All States with blasphemy laws on their statute books should repeal them to increase freedom of religion or belief, a UN human rights expert has said.
“Anti-blasphemy, anti-apostasy or anti-conversion laws, some of which are falsely presented as “anti-incitement” legislation, also often serve as platforms for enabling intolerance,” said Ahmed Shaheed, ahead of presenting his first report to the UN General Assembly in New York since he was appointed Special Rapporteur on freedom of religion or belief.
“I urge States that still have blasphemy laws to repeal them because of their stifling impact on the enjoyment of the right to freedom of religion or belief, and on the ability to engage in a healthy dialogue about religion,” the expert said.
Mr. Shaheed said it was essential to address the rising global trend of religious intolerance, and to close the gap between commitments to combat intolerant acts and taking appropriate action.
“Today, three quarters of the world’s population live in countries that have either restrictions on the right to religion or belief or a high level of social hostility involving religion or belief,” he said.
“In many cases, limits on freedom of religion or belief and denials of that freedom, which result in religious intolerance, stem not from any governmental action but from pressures within the society in which they occur,” he added.
Intolerance could be caused by extremist interpretations of religious sources. Violations are often aggravated in situations where “intolerance levels are at their highest, rule of law is at its weakest, and fear is the common currency, including in situations of conflict”, he added.
Violence by extremist groups, often in the name of religion or belief, is a real threat that had to be confronted, he said, but the increasing trend by States to politicize religion or link it with security concerns worsens the situation.
“What is often overlooked is the role many governments play in exacerbating, fuelling and enabling an environment in which such extremism can flourish,” he said.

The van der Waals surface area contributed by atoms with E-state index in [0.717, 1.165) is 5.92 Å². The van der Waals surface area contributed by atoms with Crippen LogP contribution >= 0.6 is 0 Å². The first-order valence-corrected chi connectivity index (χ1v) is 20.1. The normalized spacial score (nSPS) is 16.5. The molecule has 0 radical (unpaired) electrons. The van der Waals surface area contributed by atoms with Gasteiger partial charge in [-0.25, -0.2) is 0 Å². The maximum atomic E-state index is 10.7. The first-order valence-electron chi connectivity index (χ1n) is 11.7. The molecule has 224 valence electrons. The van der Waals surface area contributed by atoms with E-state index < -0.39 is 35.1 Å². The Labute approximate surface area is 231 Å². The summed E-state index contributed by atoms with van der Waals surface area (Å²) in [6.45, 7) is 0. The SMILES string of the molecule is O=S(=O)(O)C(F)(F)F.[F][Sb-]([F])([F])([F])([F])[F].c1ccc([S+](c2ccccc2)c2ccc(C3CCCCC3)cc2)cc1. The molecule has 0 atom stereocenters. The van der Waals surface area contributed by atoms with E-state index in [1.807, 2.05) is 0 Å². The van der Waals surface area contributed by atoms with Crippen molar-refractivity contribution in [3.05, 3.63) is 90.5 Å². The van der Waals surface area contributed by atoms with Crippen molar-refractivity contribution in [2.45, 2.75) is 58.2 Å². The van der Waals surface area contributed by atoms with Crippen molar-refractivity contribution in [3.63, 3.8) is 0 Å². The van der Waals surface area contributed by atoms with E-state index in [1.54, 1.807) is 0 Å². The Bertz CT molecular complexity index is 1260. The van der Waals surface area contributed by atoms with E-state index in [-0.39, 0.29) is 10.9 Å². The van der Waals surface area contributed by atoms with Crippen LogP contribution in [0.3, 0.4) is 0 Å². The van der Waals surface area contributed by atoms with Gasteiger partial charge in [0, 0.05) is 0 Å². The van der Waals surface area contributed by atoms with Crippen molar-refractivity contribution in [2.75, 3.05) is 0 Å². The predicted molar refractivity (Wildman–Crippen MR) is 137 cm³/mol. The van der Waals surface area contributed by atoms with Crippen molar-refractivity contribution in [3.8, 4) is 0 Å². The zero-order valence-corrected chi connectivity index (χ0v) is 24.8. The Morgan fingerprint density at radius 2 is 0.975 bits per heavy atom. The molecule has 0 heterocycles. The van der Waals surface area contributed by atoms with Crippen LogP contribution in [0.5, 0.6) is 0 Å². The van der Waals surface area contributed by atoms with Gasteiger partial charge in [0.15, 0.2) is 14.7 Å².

He warned that an over-securitised approach to countering violent extremism in the name of religion had often proven to be counter-productive.
The Special Rapporteur, encouraged everyone to recommit using the existing UN tools and mechanisms to close the gap between commitments and action.
Mr. Ahmed Shaheed (the Maldives) was appointed as Special Rapporteur on freedom of religion or belief by the UN Human Rights Council in 2016. Mr. Shaheed is Deputy Director of the Human Rights Centre at the University of Essex, UK and Senior Fellow of the Raoul Wallenberg Human Rights Centre in Canada. He was Foreign Minister of the Maldives from 2005 to 2007 and from 2008 to 2010. He led the country’s efforts to sign and ratify all nine international human rights Conventions and to implement them in law and practice. Mr. Shaheed is the former Special Rapporteur on the situation of human rights in Iran.
The Special Rapporteurs are part of what is known as the Special Procedures of the Human Rights Council. Special Procedures, the largest body of independent experts in the UN Human Rights system, is the general name of the Council’s independent fact-finding and monitoring mechanisms that address either specific country situations or thematic issues in all parts of the world. Special Procedures’ experts work on a voluntary basis; they are not UN staff and do not receive a salary for their work. They are independent from any government or organization and serve in their individual capacity.